Fungal prions are protein-based genetic elements. Sup35 and Ure2p constitute the best-characterized prion proteins in the yeast Saccharomyces cerevisiae. No high-resolution molecular models of the amyloid conformations adopted by the prion domains of these proteins are available yet. A quantitative description of the kinetics and thermodynamics of their self-assembly processes might provide clues on the nature of the structural changes originating their heritable and transmissible phenotypes. Here we study the temperature dependence of Sup35 and Ure2p amyloid fibril nucleation and elongation reactions at physiological pH. Both processes follow the Arrhenius law, allowing calculation of their associated thermodynamic activation parameters. Although the Gibbs energies (?G*) for the nucleation and elongation of both prions are similar, the enthalpic and entropic contributions to these two processes are dramatically different. In addition, the structural properties of the two types of prion fibrils exhibit different dependence on the polymerization temperature. Overall, we show here that the amyloidogenic pathways of Sup35 and Ure2p prions diverge significantly.
The formation of aggregates by misfolded proteins is thought to be inherently toxic, affecting cell fitness. This observation has led to the suggestion that selection against protein aggregation might be a major constraint on protein evolution. The precise fitness cost associated with protein aggregation has been traditionally difficult to evaluate. Moreover, it is not known if the detrimental effect of aggregates on cell physiology is generic or depends on the specific structural features of the protein deposit. In bacteria, the accumulation of intracellular protein aggregates reduces cell reproductive ability, promoting cellular aging. Here, we exploit the cell division defects promoted by the intracellular aggregation of Alzheimers-disease-related amyloid ? peptide in bacteria to demonstrate that the fitness cost associated with protein misfolding and aggregation is connected to the protein sequence, which controls both the in vivo aggregation rates and the conformational properties of the aggregates. We also show that the deleterious impact of protein aggregation on bacterial division can be buffered by molecular chaperones, likely broadening the sequential space on which natural selection can act. Overall, the results in the present work have potential implications for the evolution of proteins and provide a robust system to experimentally model and quantify the impact of protein aggregation on cell fitness.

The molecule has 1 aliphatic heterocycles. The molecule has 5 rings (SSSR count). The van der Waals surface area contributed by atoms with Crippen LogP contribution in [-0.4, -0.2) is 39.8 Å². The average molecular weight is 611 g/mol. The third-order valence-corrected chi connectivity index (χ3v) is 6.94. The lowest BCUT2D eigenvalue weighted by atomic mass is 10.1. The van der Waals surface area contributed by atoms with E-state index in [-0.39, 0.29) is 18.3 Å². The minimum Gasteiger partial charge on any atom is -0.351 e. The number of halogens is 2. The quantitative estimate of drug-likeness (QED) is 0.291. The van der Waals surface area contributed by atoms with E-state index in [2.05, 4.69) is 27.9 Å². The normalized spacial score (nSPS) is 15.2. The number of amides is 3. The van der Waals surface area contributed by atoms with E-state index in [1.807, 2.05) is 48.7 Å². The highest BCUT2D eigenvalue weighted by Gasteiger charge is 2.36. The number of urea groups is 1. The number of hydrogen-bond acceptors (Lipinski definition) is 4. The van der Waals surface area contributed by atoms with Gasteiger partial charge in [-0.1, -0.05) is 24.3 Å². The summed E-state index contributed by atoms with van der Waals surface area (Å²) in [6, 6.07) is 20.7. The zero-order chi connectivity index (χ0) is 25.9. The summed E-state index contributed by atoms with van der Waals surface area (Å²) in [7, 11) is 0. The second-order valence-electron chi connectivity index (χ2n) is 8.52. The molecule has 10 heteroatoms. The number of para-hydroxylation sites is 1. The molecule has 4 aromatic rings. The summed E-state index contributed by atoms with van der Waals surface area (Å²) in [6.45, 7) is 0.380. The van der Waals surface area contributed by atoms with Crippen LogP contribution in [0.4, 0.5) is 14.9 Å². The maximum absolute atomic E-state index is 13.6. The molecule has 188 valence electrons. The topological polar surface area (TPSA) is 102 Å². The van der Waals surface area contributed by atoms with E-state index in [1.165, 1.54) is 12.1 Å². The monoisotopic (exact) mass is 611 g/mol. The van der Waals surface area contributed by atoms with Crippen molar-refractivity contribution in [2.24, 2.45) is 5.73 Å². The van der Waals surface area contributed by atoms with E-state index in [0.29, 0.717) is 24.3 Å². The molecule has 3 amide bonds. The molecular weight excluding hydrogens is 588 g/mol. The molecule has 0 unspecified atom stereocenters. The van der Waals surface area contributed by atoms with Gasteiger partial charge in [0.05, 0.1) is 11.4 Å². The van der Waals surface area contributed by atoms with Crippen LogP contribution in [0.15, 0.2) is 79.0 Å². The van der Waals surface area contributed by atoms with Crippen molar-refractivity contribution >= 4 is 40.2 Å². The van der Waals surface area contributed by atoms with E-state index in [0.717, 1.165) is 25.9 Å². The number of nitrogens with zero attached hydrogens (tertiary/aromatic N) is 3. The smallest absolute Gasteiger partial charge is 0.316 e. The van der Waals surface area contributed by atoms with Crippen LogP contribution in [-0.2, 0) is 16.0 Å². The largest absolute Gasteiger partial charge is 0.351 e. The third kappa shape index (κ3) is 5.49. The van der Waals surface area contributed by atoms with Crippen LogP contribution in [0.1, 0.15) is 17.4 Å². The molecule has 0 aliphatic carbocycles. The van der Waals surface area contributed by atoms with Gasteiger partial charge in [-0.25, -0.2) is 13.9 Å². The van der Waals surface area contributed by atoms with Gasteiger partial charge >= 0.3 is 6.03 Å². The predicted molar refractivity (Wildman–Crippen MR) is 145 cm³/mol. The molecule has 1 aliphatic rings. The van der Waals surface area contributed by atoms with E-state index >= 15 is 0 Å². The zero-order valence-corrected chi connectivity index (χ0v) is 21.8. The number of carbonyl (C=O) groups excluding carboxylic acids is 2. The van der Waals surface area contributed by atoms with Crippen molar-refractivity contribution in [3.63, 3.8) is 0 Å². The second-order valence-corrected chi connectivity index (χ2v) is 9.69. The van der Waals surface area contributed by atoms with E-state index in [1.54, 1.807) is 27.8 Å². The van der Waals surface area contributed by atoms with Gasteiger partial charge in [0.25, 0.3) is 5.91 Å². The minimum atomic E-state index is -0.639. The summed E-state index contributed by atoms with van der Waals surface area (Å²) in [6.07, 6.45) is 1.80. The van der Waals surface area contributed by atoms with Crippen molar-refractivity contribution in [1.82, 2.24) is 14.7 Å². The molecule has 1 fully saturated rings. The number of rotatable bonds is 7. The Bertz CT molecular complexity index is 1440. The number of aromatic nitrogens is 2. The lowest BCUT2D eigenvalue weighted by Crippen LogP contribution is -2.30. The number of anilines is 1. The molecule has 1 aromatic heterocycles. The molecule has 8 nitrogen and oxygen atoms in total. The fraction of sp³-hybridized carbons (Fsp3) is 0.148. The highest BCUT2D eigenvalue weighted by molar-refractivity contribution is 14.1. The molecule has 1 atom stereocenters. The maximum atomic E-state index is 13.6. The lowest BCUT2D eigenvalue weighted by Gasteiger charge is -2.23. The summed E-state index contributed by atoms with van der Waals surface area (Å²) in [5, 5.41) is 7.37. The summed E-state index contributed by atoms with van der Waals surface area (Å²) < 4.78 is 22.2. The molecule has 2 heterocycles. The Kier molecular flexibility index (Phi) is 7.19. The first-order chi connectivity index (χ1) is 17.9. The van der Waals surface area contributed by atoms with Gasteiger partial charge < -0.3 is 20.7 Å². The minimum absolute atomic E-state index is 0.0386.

The formation of insoluble protein deposits in human tissues is linked to the onset of more than 40 different disorders, ranging from dementia to diabetes. In these diseases, the proteins usually self-assemble into ordered ?-sheet enriched aggregates known as amyloid fibrils. Here we study the structure of the inclusions formed by maize transglutaminase (TGZ) in the chloroplasts of tobacco transplastomic plants and demonstrate that they have an amyloid-like nature. Together with the evidence of amyloid structures in bacteria and fungi our data argue that amyloid formation is likely a ubiquitous process occurring across the different kingdoms of life. The discovery of amyloid conformations inside inclusions of genetically modified plants might have implications regarding their use for human applications.
Fructansucrase enzymes polymerize the fructose moiety of sucrose into levan or inulin fructans, with beta(2-6) and beta(2-1) linkages, respectively. Here, we report an evaluation of fructan synthesis in three Lactobacillus gasseri strains, identification of the fructansucrase-encoding genes and characterization of the recombinant proteins and fructan (oligosaccharide) products. High-performance anion-exchange chromatography and nuclear magnetic resonance analysis of the fructo-oligosaccharides (FOS) and polymers produced by the L. gasseri strains and the recombinant enzymes revealed that, in situ, L. gasseri strains DSM 20604 and 20077 synthesize inulin (and oligosaccharides) and levan products, respectively. L. gasseri DSM 20604 is only the second Lactobacillus strain shown to produce inulin polymer and FOS in situ, and is unique in its distribution of FOS synthesized, ranging from DP2 to DP13. The probiotic bacterium L. gasseri DSM 20243 did not produce any fructan, although we identified a fructansucrase-encoding gene in its genome sequence. Further studies showed that this L. gasseri DSM 20243 gene was prematurely terminated by a stop codon. Exchanging the stop codon for a glutamine codon resulted in a recombinant enzyme producing inulin and FOS. The three recombinant fructansucrase enzymes characterized from three different L. gasseri strains have very similar primary protein structures, yet synthesize different fructan products. An interesting feature of the L. gasseri strains is that they were unable to ferment raffinose, whereas their respective recombinant enzymes converted raffinose into fructan and FOS.